A Gibbon quote comes to mind: “There is more pleasure to building castles in the air than on the ground.”  I often like to use one to inspire the other. The past can provide young writers with a powerful springboard.

I took a class to visit a scale replica of a steerage deck on an 1840’s immigrant ship. They perched on bunks in the dimly lit deck as it rocked back and forth, listening to the waves crash, the boards creak. They pictured the hard yards of the early settlers, and put down some evocative description.

Here in New Zealand, a trip to a marae can be a source of inspiration. The wharenui or meeting house often symbolises an ancestor–with a beam for the spine, rafters for ribs and the heart represented by a strong post.  Carvings inside usually tell stories of those that have gone before, great leaders and navigators. (Check the local tikanga or rules before visiting.)

Of course, the past can creep into the classroom too.  I once brought in an old travelling chest.  The students could look and touch the worn leather, but weren’t allowed to open the lid.  What hid inside? Who did the trunk belong to? Where were they travelling? What would they themselves pack in the trunk if they were going on a long journey?

An inquiry into family history began with a mini-museum of personal heirlooms. An old hat that belonged to granddad. A medal. A treasured photograph. The young writers made them breathe in poems and stories. Given the chance, castles in the air can begin here on the ground.

Paul Mason is a former primary school teacher. He writes fiction for Bloomsbury Education including the Skate Monkey series which has two new titles, The Cursed Village and Fear Mountain, publishing in January 2017.

Teaching Primary French and Spanish

Angela McLachlan, author of Teaching Primary French and Teaching Primary Spanish in the Bloomsbury Curriculum Basics series with Amanda Barton, explains how these new titles can reassure and encourage anyone to get started with primary languages:

We were really excited when we heard about the new Bloomsbury Curriculum Basics series about a year ago, and were keen to create something for languages that new or more established teachers with little or no experience of teaching languages, and whose language skills are rusty, could use to make a strong start in the classroom. French and Spanish are the mostly commonly taught languages in primary schools at the moment, so we started there.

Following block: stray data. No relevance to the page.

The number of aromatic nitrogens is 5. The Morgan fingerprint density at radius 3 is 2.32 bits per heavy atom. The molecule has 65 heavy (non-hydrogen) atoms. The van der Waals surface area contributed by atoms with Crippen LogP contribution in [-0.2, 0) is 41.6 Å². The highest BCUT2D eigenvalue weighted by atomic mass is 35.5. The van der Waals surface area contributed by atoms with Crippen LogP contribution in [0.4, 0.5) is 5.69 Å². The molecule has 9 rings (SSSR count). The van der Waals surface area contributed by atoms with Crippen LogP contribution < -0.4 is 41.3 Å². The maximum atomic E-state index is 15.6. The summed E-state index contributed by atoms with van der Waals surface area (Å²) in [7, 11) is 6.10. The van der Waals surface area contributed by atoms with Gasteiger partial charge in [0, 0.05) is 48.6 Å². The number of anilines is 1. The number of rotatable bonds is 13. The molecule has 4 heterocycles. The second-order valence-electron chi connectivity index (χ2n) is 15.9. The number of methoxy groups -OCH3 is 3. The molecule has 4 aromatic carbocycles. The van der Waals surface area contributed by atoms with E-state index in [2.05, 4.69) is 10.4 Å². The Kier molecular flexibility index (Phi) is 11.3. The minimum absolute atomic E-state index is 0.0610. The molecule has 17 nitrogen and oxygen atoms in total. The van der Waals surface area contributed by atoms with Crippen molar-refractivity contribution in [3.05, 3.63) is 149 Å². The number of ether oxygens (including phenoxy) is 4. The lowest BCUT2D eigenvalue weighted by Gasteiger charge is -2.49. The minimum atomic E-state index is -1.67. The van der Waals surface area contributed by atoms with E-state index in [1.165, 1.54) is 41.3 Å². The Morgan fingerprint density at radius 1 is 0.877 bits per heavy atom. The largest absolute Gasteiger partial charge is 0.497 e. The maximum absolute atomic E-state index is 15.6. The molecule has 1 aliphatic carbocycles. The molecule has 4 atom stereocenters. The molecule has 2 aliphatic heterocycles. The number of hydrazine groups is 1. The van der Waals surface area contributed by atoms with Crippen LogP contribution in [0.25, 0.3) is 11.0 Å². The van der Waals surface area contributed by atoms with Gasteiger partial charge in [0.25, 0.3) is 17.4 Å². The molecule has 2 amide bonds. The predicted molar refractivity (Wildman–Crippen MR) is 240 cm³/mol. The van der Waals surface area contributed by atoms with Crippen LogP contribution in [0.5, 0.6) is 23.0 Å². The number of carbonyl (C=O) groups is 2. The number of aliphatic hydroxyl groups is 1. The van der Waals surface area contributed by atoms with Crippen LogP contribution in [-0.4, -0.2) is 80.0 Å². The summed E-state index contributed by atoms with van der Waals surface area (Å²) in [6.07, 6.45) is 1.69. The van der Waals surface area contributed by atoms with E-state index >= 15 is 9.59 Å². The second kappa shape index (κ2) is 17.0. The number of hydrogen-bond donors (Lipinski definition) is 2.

One of the challenges when writing a practical, ‘hands-on’ primary languages book is the absence of a National Programme of Study that addresses learning a9781472920683-Frenchcross individual year groups in the 7-11 age range. In other curriculum areas, very specific concepts and content are outlined in detail for each year group, so that teachers can plan and map progress in learning from the very beginning of that age range, all the way through to the point where children leave primary school and embark on their journey through secondary education. One implication of this is that there can be very wide diversity in the kinds of programmes of language-learning that children receive, particularly in England. So we thought about the kinds of language, lessons and activities we’ve taught or seen that primary children most engaged with, and were able to use regularly throughout the school day and across the school year. We finally decided on 12 initial areas of learning, with a single chapter focusing on each area of learning, but ensuring that progression in learning was embedded across the chapters, with clear links between them.

Each chapter is based around three sequenced lessons that centre around a given area of learning, and each addresses specific aspects of the Programme of Study for Languages in England. That said, these areas of learning are relevant for primary classrooms pretty much anywhere, so teachers working in other parts of the UK or beyond will find the lessons just as relevant. Although each lesson is structured around a very basic 30-minute framework, we’ve suggested ways teachers can extend the learning, and make it more appropriate for the particular year group they are working with. There are lots of ideas for how to align learning with other curriculum areas, too.

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For those who do not specialise in teaching languages, a crucial element for us was to be very specific about both the language the practitioner needs to make the most of the lessons, as well as the core language that pupils are to engage with and hopefully learn. We’ve also given guidance on how words are pronounced, and it’s a good idea tosupplement this with hearing the words themselves. You’ll find that many words in the online dictionary www.wordreference.com also come with an audio file, which is enormously useful for pronunciation practice – and within the chapters themselves, we’ve suggested a range of websites and online resources that include audio content.

Beginning to develop an understanding and appreciation of the countries and cultures in which French and Spanish are spoken is an integral part of developing competence in, and love for, the languages themselves. Chapters one and two offer lots of facts about languages in general, and French/Spanish in particular; we’ve chosen ‘fascinating facts’ that we’ve had great success with ourselves in the past, with children really keen to talk about their ‘favourite fascinating fact’, and to continue their exploration to discover more.

There are several resources available online to get you started with your lessons; other resources we suggest for each lesson can be prepared quickly and easily, with step-by-step instructions for how they might work best.

We’re looking forward to seeing the books in print, and hope that they go some way to reassuring and encouraging non-language specialists to get started with primary languages!

 

The Bloomsbury Curriculum Series: